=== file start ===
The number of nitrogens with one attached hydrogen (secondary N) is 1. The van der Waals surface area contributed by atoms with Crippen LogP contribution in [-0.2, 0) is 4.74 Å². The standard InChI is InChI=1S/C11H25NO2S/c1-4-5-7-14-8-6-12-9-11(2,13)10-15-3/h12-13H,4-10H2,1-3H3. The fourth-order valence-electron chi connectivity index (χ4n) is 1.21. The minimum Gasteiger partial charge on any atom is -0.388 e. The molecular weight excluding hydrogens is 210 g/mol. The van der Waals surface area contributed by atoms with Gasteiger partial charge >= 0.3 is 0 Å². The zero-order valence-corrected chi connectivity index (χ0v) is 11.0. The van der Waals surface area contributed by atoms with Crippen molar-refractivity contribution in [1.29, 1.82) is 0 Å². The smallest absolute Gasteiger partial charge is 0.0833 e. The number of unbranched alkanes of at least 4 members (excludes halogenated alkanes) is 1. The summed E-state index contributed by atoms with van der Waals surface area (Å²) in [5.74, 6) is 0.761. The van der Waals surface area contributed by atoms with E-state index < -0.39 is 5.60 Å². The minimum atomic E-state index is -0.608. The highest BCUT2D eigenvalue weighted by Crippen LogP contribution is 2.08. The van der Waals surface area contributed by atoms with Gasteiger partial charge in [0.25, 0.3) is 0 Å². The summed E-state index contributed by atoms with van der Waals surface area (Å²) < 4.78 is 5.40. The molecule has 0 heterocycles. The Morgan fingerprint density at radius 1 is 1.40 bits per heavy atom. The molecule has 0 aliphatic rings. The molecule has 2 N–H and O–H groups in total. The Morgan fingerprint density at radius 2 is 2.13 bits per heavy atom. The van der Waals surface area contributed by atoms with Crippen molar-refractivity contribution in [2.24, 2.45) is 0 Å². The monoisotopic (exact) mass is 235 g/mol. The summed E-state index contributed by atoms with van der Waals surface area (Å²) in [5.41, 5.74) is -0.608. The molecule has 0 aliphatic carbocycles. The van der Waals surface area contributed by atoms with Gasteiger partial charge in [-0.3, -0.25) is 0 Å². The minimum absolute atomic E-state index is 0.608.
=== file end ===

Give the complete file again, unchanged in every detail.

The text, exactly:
The number of nitrogens with one attached hydrogen (secondary N) is 1. The van der Waals surface area contributed by atoms with Crippen LogP contribution in [-0.2, 0) is 4.74 Å². The standard InChI is InChI=1S/C11H25NO2S/c1-4-5-7-14-8-6-12-9-11(2,13)10-15-3/h12-13H,4-10H2,1-3H3. The fourth-order valence-electron chi connectivity index (χ4n) is 1.21. The minimum Gasteiger partial charge on any atom is -0.388 e. The molecular weight excluding hydrogens is 210 g/mol. The van der Waals surface area contributed by atoms with Gasteiger partial charge >= 0.3 is 0 Å². The zero-order valence-corrected chi connectivity index (χ0v) is 11.0. The van der Waals surface area contributed by atoms with Crippen molar-refractivity contribution in [1.29, 1.82) is 0 Å². The smallest absolute Gasteiger partial charge is 0.0833 e. The number of unbranched alkanes of at least 4 members (excludes halogenated alkanes) is 1. The summed E-state index contributed by atoms with van der Waals surface area (Å²) in [5.74, 6) is 0.761. The van der Waals surface area contributed by atoms with E-state index < -0.39 is 5.60 Å². The minimum atomic E-state index is -0.608. The highest BCUT2D eigenvalue weighted by Crippen LogP contribution is 2.08. The van der Waals surface area contributed by atoms with Gasteiger partial charge in [0.25, 0.3) is 0 Å². The summed E-state index contributed by atoms with van der Waals surface area (Å²) < 4.78 is 5.40. The molecule has 0 heterocycles. The Morgan fingerprint density at radius 1 is 1.40 bits per heavy atom. The molecule has 0 aliphatic rings. The molecule has 2 N–H and O–H groups in total. The Morgan fingerprint density at radius 2 is 2.13 bits per heavy atom. The van der Waals surface area contributed by atoms with Crippen molar-refractivity contribution in [2.24, 2.45) is 0 Å². The monoisotopic (exact) mass is 235 g/mol. The summed E-state index contributed by atoms with van der Waals surface area (Å²) in [5.41, 5.74) is -0.608. The molecule has 0 aliphatic carbocycles. The van der Waals surface area contributed by atoms with Gasteiger partial charge in [-0.3, -0.25) is 0 Å². The minimum absolute atomic E-state index is 0.608.